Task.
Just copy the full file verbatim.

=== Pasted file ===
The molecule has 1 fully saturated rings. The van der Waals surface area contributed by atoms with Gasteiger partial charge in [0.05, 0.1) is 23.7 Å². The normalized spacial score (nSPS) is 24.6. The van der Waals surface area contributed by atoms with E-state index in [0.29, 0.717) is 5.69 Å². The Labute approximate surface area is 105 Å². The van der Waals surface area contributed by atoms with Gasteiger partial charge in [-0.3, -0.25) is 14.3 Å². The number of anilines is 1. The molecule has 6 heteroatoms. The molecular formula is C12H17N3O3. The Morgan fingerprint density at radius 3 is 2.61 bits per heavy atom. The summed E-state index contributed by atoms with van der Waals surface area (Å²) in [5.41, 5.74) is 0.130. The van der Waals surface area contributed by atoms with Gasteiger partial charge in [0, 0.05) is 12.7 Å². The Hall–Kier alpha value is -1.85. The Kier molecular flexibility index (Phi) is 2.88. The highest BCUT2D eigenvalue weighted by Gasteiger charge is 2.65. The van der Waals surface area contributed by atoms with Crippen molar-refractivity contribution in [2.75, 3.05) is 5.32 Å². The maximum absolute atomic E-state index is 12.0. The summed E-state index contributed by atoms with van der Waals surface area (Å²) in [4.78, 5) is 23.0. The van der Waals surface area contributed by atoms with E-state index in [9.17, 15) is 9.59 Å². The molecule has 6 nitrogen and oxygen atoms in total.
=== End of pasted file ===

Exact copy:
The molecule has 1 fully saturated rings. The van der Waals surface area contributed by atoms with Gasteiger partial charge in [0.05, 0.1) is 23.7 Å². The normalized spacial score (nSPS) is 24.6. The van der Waals surface area contributed by atoms with E-state index in [0.29, 0.717) is 5.69 Å². The Labute approximate surface area is 105 Å². The van der Waals surface area contributed by atoms with Gasteiger partial charge in [-0.3, -0.25) is 14.3 Å². The number of anilines is 1. The molecule has 6 heteroatoms. The molecular formula is C12H17N3O3. The Morgan fingerprint density at radius 3 is 2.61 bits per heavy atom. The summed E-state index contributed by atoms with van der Waals surface area (Å²) in [5.41, 5.74) is 0.130. The van der Waals surface area contributed by atoms with Gasteiger partial charge in [0, 0.05) is 12.7 Å². The Hall–Kier alpha value is -1.85. The Kier molecular flexibility index (Phi) is 2.88. The highest BCUT2D eigenvalue weighted by Gasteiger charge is 2.65. The van der Waals surface area contributed by atoms with Crippen molar-refractivity contribution in [2.75, 3.05) is 5.32 Å². The maximum absolute atomic E-state index is 12.0. The summed E-state index contributed by atoms with van der Waals surface area (Å²) in [4.78, 5) is 23.0. The van der Waals surface area contributed by atoms with E-state index in [9.17, 15) is 9.59 Å². The molecule has 6 nitrogen and oxygen atoms in total.